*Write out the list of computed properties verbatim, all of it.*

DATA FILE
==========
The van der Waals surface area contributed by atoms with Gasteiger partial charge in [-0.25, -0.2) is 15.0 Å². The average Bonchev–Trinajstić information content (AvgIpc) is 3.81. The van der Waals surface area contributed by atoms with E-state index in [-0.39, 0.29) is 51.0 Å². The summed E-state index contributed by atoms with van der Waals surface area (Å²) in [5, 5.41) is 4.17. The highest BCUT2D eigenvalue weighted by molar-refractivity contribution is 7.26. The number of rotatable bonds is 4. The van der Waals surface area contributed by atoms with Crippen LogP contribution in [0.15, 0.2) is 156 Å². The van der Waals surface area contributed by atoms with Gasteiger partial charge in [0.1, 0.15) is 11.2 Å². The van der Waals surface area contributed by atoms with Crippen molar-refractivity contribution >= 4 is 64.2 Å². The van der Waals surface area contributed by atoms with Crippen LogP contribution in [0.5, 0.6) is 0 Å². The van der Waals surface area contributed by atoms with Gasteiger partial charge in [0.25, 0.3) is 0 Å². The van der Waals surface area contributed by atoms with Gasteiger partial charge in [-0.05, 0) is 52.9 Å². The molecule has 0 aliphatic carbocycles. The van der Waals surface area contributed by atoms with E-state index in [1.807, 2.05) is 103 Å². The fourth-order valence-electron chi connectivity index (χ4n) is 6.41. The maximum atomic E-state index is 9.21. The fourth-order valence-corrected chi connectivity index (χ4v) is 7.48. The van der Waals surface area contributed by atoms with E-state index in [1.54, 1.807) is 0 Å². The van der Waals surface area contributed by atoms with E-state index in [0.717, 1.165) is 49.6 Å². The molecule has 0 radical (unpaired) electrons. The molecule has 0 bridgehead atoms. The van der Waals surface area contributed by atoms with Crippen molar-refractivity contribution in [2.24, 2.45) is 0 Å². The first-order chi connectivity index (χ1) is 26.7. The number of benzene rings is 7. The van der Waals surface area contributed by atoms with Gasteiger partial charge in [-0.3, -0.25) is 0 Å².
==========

The van der Waals surface area contributed by atoms with Gasteiger partial charge in [-0.25, -0.2) is 15.0 Å². The average Bonchev–Trinajstić information content (AvgIpc) is 3.81. The van der Waals surface area contributed by atoms with E-state index in [-0.39, 0.29) is 51.0 Å². The summed E-state index contributed by atoms with van der Waals surface area (Å²) in [5, 5.41) is 4.17. The highest BCUT2D eigenvalue weighted by molar-refractivity contribution is 7.26. The number of rotatable bonds is 4. The van der Waals surface area contributed by atoms with Crippen LogP contribution in [0.15, 0.2) is 156 Å². The van der Waals surface area contributed by atoms with Gasteiger partial charge in [0.1, 0.15) is 11.2 Å². The van der Waals surface area contributed by atoms with Crippen molar-refractivity contribution >= 4 is 64.2 Å². The van der Waals surface area contributed by atoms with Crippen LogP contribution in [0.5, 0.6) is 0 Å². The van der Waals surface area contributed by atoms with Gasteiger partial charge in [0.25, 0.3) is 0 Å². The van der Waals surface area contributed by atoms with Gasteiger partial charge in [-0.05, 0) is 52.9 Å². The molecule has 0 aliphatic carbocycles. The van der Waals surface area contributed by atoms with E-state index in [1.807, 2.05) is 103 Å². The fourth-order valence-electron chi connectivity index (χ4n) is 6.41. The maximum atomic E-state index is 9.21. The fourth-order valence-corrected chi connectivity index (χ4v) is 7.48. The van der Waals surface area contributed by atoms with E-state index in [1.54, 1.807) is 0 Å². The van der Waals surface area contributed by atoms with E-state index in [0.717, 1.165) is 49.6 Å². The molecule has 0 radical (unpaired) electrons. The molecule has 0 bridgehead atoms. The van der Waals surface area contributed by atoms with Crippen molar-refractivity contribution in [2.24, 2.45) is 0 Å². The first-order chi connectivity index (χ1) is 26.7. The number of benzene rings is 7. The van der Waals surface area contributed by atoms with Gasteiger partial charge in [-0.3, -0.25) is 0 Å².